Sunday, October 8, 2017

Gangs of New York

Movie Name: Gangs of New York
Year of Release: 2002
Director: Martin Scorsese
Stars: Leonardo DiCaprio, Daniel Day Lewis, Cameron Diaz, Liam Neeson, Jim Broadbent, John C. Reilly, Henry Thomas, Brendan Gleeson, Gary Lewis, Stephen Graham, Eddie Marsan, Alec McCowen, David Hemmings, Cara Seymour
Genre: Drama
Score out of ten (whole numbers only): 6
Watch it on Amazon

Director Martin Scorsese followed the somewhat little seen "Bringing Out the Dead" with "Gangs of New York", a big budget project he had been pursuing for years. The film, which was shot in the Cinecitta Studios in Rome, was met with a fair number of obstacles, and upon its arrival was greeted with fair to medium reviews, and though the film had been touted as the one for the celebrated director to win the Academy Award, it ended up not being the case (Roman Polanski won for "The Pianist", and in fact "Gangs of New York" won none of the 10 Academy Awards for what is was nominated). The film follows the story of Amsterdam Vallon, who in 1862 returns to the neighborhood of Five Points, Manhattan, with the goal of avenging his father, who died while battling a rival gang, led by the ferocious and charismatic Bill the Butcher. Amsterdam ingratiates himself with Bill's gang, but internal rivalries for the affection of a beautiful pickpocket artist named Jenny, expose him and his intentions, leaving him severely beaten and in dire need of recovery. Following this Amsterdam makes a claim to defeat Bill, and as they start a new turf war, the draft riots occur, which throws further chaos to this bloody battle.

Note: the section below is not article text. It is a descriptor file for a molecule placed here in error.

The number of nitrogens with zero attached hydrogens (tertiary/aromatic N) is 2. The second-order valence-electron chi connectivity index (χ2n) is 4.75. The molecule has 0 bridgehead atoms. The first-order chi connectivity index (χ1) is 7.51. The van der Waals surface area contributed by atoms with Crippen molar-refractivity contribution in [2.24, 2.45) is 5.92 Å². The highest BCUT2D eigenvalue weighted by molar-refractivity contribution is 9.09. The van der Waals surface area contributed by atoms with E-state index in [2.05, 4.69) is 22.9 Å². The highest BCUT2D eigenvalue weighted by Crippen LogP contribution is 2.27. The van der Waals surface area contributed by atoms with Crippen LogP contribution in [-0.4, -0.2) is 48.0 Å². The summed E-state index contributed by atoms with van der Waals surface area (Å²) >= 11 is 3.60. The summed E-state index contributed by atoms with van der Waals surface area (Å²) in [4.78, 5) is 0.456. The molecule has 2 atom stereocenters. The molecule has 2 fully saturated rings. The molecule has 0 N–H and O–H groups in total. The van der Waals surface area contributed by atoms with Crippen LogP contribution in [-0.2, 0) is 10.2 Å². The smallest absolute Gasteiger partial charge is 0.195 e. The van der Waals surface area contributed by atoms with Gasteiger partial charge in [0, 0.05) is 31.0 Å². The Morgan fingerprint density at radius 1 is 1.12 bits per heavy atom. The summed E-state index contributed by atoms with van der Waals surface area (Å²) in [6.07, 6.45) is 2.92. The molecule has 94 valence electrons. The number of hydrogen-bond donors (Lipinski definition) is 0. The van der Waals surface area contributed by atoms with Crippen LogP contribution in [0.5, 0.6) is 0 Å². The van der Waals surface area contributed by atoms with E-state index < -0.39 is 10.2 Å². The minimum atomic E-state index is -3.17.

Martin Scorsese is of course a master in filmmaking. His encyclopedic knowledge of film history is well know, as is his body of work, which contains more than its fair share of modern classics. "Gangs of New York" however, is a film where the intentions and ambitions far surpass the results on screen. The director tried to tell the story of how America was forged, using the microcosms of the gangs rivalry, peppering the story with enough romantic and familiar angst in order to make the story more palatable. However, the film as ferocious as it may be in some parts (particularly the ones with the always fantastic Daniel Day Lewis), just can't escape the shadow of all the cliches that it puts on display. Ultimately it's a film that feels like a rehash of many other stories and is quickly forgettable. Most supporting characters are very one dimensional, and aside from Daniel Day Lewis' strong performance, everyone else has little to do (even Leonardo DiCaprio, who is typically excellent, feels out of place). The cinematography from Michael Ballhaus is stunning, as are the costumes from the always excellent Sandy Powell. A minor film from an excellent director.